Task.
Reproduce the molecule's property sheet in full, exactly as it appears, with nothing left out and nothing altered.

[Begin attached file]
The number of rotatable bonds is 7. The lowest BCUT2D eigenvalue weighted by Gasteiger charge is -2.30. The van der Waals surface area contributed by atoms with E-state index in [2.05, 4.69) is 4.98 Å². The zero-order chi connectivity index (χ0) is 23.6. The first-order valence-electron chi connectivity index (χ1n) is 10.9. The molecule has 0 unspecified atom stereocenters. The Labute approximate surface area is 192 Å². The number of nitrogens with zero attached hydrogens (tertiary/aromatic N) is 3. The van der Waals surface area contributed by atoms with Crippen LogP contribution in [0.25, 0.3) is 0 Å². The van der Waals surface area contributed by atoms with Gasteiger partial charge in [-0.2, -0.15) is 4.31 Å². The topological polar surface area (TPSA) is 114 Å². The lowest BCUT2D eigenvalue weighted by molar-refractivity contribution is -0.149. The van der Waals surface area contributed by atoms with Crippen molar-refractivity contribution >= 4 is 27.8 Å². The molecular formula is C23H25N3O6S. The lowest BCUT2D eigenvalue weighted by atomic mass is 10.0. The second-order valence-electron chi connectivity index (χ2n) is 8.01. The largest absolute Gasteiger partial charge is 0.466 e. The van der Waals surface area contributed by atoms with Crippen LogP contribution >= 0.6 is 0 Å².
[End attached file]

The number of rotatable bonds is 7. The lowest BCUT2D eigenvalue weighted by Gasteiger charge is -2.30. The van der Waals surface area contributed by atoms with E-state index in [2.05, 4.69) is 4.98 Å². The zero-order chi connectivity index (χ0) is 23.6. The first-order valence-electron chi connectivity index (χ1n) is 10.9. The molecule has 0 unspecified atom stereocenters. The Labute approximate surface area is 192 Å². The number of nitrogens with zero attached hydrogens (tertiary/aromatic N) is 3. The van der Waals surface area contributed by atoms with Crippen LogP contribution in [0.25, 0.3) is 0 Å². The van der Waals surface area contributed by atoms with Gasteiger partial charge in [-0.2, -0.15) is 4.31 Å². The topological polar surface area (TPSA) is 114 Å². The lowest BCUT2D eigenvalue weighted by molar-refractivity contribution is -0.149. The van der Waals surface area contributed by atoms with Crippen molar-refractivity contribution >= 4 is 27.8 Å². The molecular formula is C23H25N3O6S. The lowest BCUT2D eigenvalue weighted by atomic mass is 10.0. The second-order valence-electron chi connectivity index (χ2n) is 8.01. The largest absolute Gasteiger partial charge is 0.466 e. The van der Waals surface area contributed by atoms with Crippen LogP contribution >= 0.6 is 0 Å².